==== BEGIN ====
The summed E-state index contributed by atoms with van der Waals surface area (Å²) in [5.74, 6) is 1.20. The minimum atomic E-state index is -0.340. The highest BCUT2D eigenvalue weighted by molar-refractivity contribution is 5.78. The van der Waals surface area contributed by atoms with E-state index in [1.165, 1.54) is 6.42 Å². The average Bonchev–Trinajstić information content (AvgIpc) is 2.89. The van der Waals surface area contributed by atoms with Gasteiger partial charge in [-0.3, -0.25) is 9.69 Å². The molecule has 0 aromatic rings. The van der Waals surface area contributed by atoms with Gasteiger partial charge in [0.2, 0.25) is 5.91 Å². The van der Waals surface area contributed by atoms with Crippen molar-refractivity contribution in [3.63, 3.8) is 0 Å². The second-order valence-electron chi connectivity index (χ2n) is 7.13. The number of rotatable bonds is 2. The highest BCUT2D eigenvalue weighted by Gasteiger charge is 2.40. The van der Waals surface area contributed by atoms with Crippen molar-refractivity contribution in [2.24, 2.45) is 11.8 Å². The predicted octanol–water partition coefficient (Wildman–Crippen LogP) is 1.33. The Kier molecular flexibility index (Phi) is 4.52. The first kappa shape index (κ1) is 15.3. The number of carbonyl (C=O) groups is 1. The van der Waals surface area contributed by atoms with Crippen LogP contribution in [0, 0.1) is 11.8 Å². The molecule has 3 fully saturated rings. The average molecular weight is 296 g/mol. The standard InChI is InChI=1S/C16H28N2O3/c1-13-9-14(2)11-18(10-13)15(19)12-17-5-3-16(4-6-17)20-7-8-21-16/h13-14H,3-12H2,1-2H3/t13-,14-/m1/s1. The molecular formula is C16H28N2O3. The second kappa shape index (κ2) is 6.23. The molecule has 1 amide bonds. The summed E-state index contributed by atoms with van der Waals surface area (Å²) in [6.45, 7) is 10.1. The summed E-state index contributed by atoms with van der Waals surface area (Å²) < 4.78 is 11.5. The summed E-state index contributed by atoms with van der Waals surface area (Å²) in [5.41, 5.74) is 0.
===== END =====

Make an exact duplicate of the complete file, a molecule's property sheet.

The summed E-state index contributed by atoms with van der Waals surface area (Å²) in [5.74, 6) is 1.20. The minimum atomic E-state index is -0.340. The highest BCUT2D eigenvalue weighted by molar-refractivity contribution is 5.78. The van der Waals surface area contributed by atoms with E-state index in [1.165, 1.54) is 6.42 Å². The average Bonchev–Trinajstić information content (AvgIpc) is 2.89. The van der Waals surface area contributed by atoms with Gasteiger partial charge in [-0.3, -0.25) is 9.69 Å². The molecule has 0 aromatic rings. The van der Waals surface area contributed by atoms with Gasteiger partial charge in [0.2, 0.25) is 5.91 Å². The van der Waals surface area contributed by atoms with Crippen molar-refractivity contribution in [3.63, 3.8) is 0 Å². The second-order valence-electron chi connectivity index (χ2n) is 7.13. The number of rotatable bonds is 2. The highest BCUT2D eigenvalue weighted by Gasteiger charge is 2.40. The van der Waals surface area contributed by atoms with Crippen molar-refractivity contribution in [2.24, 2.45) is 11.8 Å². The predicted octanol–water partition coefficient (Wildman–Crippen LogP) is 1.33. The Kier molecular flexibility index (Phi) is 4.52. The first kappa shape index (κ1) is 15.3. The number of carbonyl (C=O) groups is 1. The van der Waals surface area contributed by atoms with Crippen LogP contribution in [0, 0.1) is 11.8 Å². The molecule has 3 fully saturated rings. The average molecular weight is 296 g/mol. The standard InChI is InChI=1S/C16H28N2O3/c1-13-9-14(2)11-18(10-13)15(19)12-17-5-3-16(4-6-17)20-7-8-21-16/h13-14H,3-12H2,1-2H3/t13-,14-/m1/s1. The molecular formula is C16H28N2O3. The second kappa shape index (κ2) is 6.23. The molecule has 1 amide bonds. The summed E-state index contributed by atoms with van der Waals surface area (Å²) in [6.45, 7) is 10.1. The summed E-state index contributed by atoms with van der Waals surface area (Å²) < 4.78 is 11.5. The summed E-state index contributed by atoms with van der Waals surface area (Å²) in [5.41, 5.74) is 0.